A judge has overturned a jury’s award of nearly $15.5 million to a former sports columnist for the Los Angeles Times who said he was forced out of his job because of age and health discrimination.
Superior Court Judge William A. MacLaughlin said the amount was not justified because of misconduct by the plaintiff’s attorneys and that the award was excessive, the Los Angeles Times reported Friday.
MacLaughlin ordered a new trial to determine what damages T.J. Simers should receive. Simers said he was demoted in 2013 from columnist to a reporter once he developed health problems.
“Plaintiff is entitled to substantial compensation, but the damages awarded by the jury are excessive and cannot be justified by the evidence,” the judge ruled.
Simers’ attorneys could not immediately be reached for comment by the newspaper.
It would be the third time a jury must consider the sole issue of damages in the case. An appeals court has already upheld a verdict that Simers suffered age and disability discrimination at the newspaper.
In the most recent case, a jury in August awarded Simers $15.4 million in damages. But in his Dec. 23 ruling, MacLaughlin overturned the award.
Specifically, the judge faulted Simers’ attorneys for presenting evidence about the newspaper’s finances to jurors. MacLaughlin said information about the paper’s finances should not have been presented to jurors or considered when determining damages.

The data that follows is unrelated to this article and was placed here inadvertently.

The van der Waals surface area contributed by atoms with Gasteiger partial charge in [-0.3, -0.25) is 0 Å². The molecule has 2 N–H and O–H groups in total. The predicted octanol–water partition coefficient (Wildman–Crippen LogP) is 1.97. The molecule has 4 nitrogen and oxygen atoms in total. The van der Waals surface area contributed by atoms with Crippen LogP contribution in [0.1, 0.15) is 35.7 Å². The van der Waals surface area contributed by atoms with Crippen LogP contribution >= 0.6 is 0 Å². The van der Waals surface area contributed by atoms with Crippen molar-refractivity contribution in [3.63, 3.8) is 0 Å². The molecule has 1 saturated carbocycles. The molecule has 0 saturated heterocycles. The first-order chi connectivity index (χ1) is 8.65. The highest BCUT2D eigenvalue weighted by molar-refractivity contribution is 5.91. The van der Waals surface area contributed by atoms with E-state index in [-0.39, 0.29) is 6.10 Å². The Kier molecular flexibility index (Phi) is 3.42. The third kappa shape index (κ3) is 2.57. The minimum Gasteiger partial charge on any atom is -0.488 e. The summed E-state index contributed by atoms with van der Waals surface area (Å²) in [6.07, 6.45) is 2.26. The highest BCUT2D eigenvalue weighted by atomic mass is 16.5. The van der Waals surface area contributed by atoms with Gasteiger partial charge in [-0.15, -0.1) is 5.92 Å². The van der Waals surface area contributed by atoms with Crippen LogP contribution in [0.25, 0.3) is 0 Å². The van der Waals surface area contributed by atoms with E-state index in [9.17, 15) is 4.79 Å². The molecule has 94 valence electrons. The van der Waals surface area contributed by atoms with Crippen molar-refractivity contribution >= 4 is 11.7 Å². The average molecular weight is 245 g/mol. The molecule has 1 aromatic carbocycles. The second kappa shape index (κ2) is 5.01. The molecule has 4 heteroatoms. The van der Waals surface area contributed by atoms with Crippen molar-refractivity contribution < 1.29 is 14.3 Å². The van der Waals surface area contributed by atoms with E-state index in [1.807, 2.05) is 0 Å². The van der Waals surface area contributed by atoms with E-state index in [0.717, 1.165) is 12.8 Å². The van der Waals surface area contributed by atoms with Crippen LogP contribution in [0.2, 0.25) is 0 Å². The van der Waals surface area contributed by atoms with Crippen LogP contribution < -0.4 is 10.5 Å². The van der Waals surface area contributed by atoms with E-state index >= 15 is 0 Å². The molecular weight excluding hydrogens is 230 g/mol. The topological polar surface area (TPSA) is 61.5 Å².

Simers worked at the Times from 1990 to 2013 and was a sports columnist there for more than a decade, making $234,000 per year. But he claimed the Times cut back his column and otherwise tried to pressure him to leave after he suffered what was believed to be a mini-stroke while covering the Los Angeles Dodgers’ and Anaheim Angels’ spring training.
He was later diagnosed with complex migraine syndrome.
The Times said Simers got into trouble for an ethics breach involving a video that was briefly posted to the newspaper’s website. The video featured Simers, his daughter and former Laker Dwight Howard.
Times editors said he failed to disclose his business relationship with the producer of the video, which allegedly was a promotion for a proposed TV comedy loosely based on Simers’ life. Simers testified that at that point the project had died and he had no business relationship with the producer’s company.
Simers was suspended with pay and the Times began an investigation. In August 2013, Simers was told he would lose his column and become a reporter but instead he was offered a one-year contract for a column.
However, Simers resigned the next month. He joined the Orange County Register as a columnist but retired in 2014.
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